“This is attributed to the nature of unit trusts – a collective investment scheme with reduced risks due to a diversified portfolio spread across securities, asset classes, managers and countries,” says Federation of Malaysian Unit Trust Managers (FMUTM) president Tunku Datuk Ya’acob Tunku Abdullah.

While volatility and poor economic conditions may persist in the near term, he says a well-diversified portfolio in a unit trust fund will be able to reduce risks and provide better cushion against market fluctuations.

Other industry experts observe that the general investor sentiment towards unit trusts, especially equity-based ones, will continue to be negative this year due to the crisis.

That is also due to the fact that many investors would be tightening their disposal or investible income in anticipation of a sharp economic slowdown.

However, they note that Malaysia’s banking system is still flushed with liquidity and hence, there would be appetite for investment products.

“Moreover, investors may be willing to consider investment products as we enter a phase of low interest rate environment,” HLG Unit Trust Bhd acting chief executive officer and executive director Teo Chang Seng said.

As such, the industry is expected to see more capital-protected funds being launched this year along with other low-risk fixed income products.

“In challenging times, many investors resort to the common notion that cash is king. They are also more concerned about capital preservation instead of potential yield,” says CIMB-Principal Asset Management Bhd chief executive officer J. Campbell Tupling.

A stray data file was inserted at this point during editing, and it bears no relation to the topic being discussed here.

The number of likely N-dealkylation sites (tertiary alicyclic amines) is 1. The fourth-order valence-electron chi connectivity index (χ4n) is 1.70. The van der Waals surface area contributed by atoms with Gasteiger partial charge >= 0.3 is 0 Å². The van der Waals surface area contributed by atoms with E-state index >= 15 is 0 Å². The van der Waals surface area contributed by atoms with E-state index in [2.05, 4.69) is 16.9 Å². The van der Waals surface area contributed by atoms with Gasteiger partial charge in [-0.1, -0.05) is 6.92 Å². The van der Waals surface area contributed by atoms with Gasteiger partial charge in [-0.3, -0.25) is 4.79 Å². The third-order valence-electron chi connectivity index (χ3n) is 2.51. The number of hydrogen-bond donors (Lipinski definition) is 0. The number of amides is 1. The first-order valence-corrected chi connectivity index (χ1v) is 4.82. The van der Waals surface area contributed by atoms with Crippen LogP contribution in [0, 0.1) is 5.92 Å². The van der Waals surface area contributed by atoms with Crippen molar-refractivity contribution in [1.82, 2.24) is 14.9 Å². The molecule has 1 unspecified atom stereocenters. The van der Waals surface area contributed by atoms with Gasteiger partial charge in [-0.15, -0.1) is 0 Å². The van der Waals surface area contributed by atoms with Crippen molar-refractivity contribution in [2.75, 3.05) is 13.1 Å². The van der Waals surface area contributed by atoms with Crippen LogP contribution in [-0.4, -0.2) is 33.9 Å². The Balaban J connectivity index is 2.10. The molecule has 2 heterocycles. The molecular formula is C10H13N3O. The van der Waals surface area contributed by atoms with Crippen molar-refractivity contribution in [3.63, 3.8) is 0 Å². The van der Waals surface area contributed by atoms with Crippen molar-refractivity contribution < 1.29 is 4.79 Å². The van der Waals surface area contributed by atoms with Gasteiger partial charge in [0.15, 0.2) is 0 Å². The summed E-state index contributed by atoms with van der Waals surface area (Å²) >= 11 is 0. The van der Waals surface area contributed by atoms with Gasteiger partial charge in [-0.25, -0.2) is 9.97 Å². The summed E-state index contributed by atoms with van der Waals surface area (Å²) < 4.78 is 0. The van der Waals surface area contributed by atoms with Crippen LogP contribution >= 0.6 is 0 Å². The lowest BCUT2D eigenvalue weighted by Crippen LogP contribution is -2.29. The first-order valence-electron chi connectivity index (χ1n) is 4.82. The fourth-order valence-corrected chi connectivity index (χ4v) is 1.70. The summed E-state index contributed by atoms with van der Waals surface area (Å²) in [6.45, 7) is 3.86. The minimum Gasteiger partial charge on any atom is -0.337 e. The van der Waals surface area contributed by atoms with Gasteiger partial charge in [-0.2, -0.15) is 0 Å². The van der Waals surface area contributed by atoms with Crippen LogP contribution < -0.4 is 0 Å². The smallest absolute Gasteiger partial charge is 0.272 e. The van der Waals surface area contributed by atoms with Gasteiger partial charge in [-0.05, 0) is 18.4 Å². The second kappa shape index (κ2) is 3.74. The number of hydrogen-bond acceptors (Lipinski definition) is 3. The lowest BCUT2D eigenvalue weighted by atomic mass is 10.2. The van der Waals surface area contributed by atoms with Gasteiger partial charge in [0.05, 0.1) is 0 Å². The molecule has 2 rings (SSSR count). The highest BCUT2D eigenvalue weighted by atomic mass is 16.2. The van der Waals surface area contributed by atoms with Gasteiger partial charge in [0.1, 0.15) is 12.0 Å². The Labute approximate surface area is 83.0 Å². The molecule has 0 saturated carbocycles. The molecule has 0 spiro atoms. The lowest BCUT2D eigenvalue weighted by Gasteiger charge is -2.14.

Teng of HwangDBS notes that while the performance of some of its equity-based funds has been affected, its cash and money market funds have shown positive growth, year-on-year.

In view of the falling markets last year, most fund managers reported lower overall total sales and significant decrease in fund management fees as NAV of equity funds, whether local or global, declined considerably.

But on a positive note, redemptions were also considerably lower than in previous years, which is a good sign that investors are holding on rather than making panic sales.

The industry, which expects a rather quiet period this year, is stepping up its housekeeping efforts to improve internal and external efficiencies as well as enhance its delivery system.

For example, Pacific Mutual Fund Bhd is upgrading its administration and customer interface systems to achieve better connection and communication with its direct and third-party customers.

At the same time, HwangDBS is focusing on staff development and rewards to improve investors’ experience and after-sales service.

CIMB Wealth Advisors Bhd chief executive officer Tan Beng Wah says the company will continue with its plans to expand its agency force.

“At the end of 2008, we had close to 7,000 agents. We are targeting to recruit 2,500 agents this year,” he says.

According to FMUTM, it has not seen any significant number of unit trust consultants exiting the industry last year.

“For the year, it was less than 10%, which is much better than in any agency-related industry. The consultants are in for the long haul as they understand the recent market volatility is temporary,” says Ya’acob.

Disclaimer: Reading materials in this site are obtained from its respective website and it is for information purposes only. It is not Malaysia Unit Trusts - administrator view and it is not to be used against Malaysia Unit Trusts - administrator.